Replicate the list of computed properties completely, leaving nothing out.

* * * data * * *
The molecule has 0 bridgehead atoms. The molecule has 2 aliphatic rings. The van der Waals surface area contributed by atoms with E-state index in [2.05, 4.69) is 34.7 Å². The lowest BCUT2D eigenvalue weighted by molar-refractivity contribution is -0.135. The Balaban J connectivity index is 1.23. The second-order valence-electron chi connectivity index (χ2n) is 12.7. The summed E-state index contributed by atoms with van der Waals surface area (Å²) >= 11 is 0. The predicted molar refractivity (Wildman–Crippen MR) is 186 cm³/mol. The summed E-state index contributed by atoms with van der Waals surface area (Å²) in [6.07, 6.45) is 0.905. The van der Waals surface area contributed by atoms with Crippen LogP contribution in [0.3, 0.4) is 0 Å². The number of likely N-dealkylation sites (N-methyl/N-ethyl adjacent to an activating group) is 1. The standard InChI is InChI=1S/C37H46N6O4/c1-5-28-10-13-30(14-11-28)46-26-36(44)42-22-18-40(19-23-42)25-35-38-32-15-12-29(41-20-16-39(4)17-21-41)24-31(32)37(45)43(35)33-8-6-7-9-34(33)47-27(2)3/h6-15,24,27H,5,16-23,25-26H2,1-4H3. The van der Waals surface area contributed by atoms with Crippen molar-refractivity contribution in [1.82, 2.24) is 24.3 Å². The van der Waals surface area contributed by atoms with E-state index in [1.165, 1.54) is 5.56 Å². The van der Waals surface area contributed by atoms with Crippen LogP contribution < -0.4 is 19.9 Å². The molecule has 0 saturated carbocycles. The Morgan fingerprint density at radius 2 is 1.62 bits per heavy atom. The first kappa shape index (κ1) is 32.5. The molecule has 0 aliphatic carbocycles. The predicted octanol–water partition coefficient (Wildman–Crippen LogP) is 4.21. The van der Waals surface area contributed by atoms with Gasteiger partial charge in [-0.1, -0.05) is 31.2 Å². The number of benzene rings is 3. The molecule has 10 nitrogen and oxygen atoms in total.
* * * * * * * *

The molecule has 0 bridgehead atoms. The molecule has 2 aliphatic rings. The van der Waals surface area contributed by atoms with E-state index in [2.05, 4.69) is 34.7 Å². The lowest BCUT2D eigenvalue weighted by molar-refractivity contribution is -0.135. The Balaban J connectivity index is 1.23. The second-order valence-electron chi connectivity index (χ2n) is 12.7. The summed E-state index contributed by atoms with van der Waals surface area (Å²) >= 11 is 0. The predicted molar refractivity (Wildman–Crippen MR) is 186 cm³/mol. The summed E-state index contributed by atoms with van der Waals surface area (Å²) in [6.07, 6.45) is 0.905. The van der Waals surface area contributed by atoms with Crippen LogP contribution in [0.3, 0.4) is 0 Å². The number of likely N-dealkylation sites (N-methyl/N-ethyl adjacent to an activating group) is 1. The standard InChI is InChI=1S/C37H46N6O4/c1-5-28-10-13-30(14-11-28)46-26-36(44)42-22-18-40(19-23-42)25-35-38-32-15-12-29(41-20-16-39(4)17-21-41)24-31(32)37(45)43(35)33-8-6-7-9-34(33)47-27(2)3/h6-15,24,27H,5,16-23,25-26H2,1-4H3. The van der Waals surface area contributed by atoms with Crippen molar-refractivity contribution in [1.82, 2.24) is 24.3 Å². The van der Waals surface area contributed by atoms with E-state index in [1.165, 1.54) is 5.56 Å². The van der Waals surface area contributed by atoms with Crippen LogP contribution < -0.4 is 19.9 Å². The molecule has 0 saturated carbocycles. The Morgan fingerprint density at radius 2 is 1.62 bits per heavy atom. The first kappa shape index (κ1) is 32.5. The molecule has 0 aliphatic carbocycles. The predicted octanol–water partition coefficient (Wildman–Crippen LogP) is 4.21. The van der Waals surface area contributed by atoms with Gasteiger partial charge in [-0.1, -0.05) is 31.2 Å². The number of benzene rings is 3. The molecule has 10 nitrogen and oxygen atoms in total.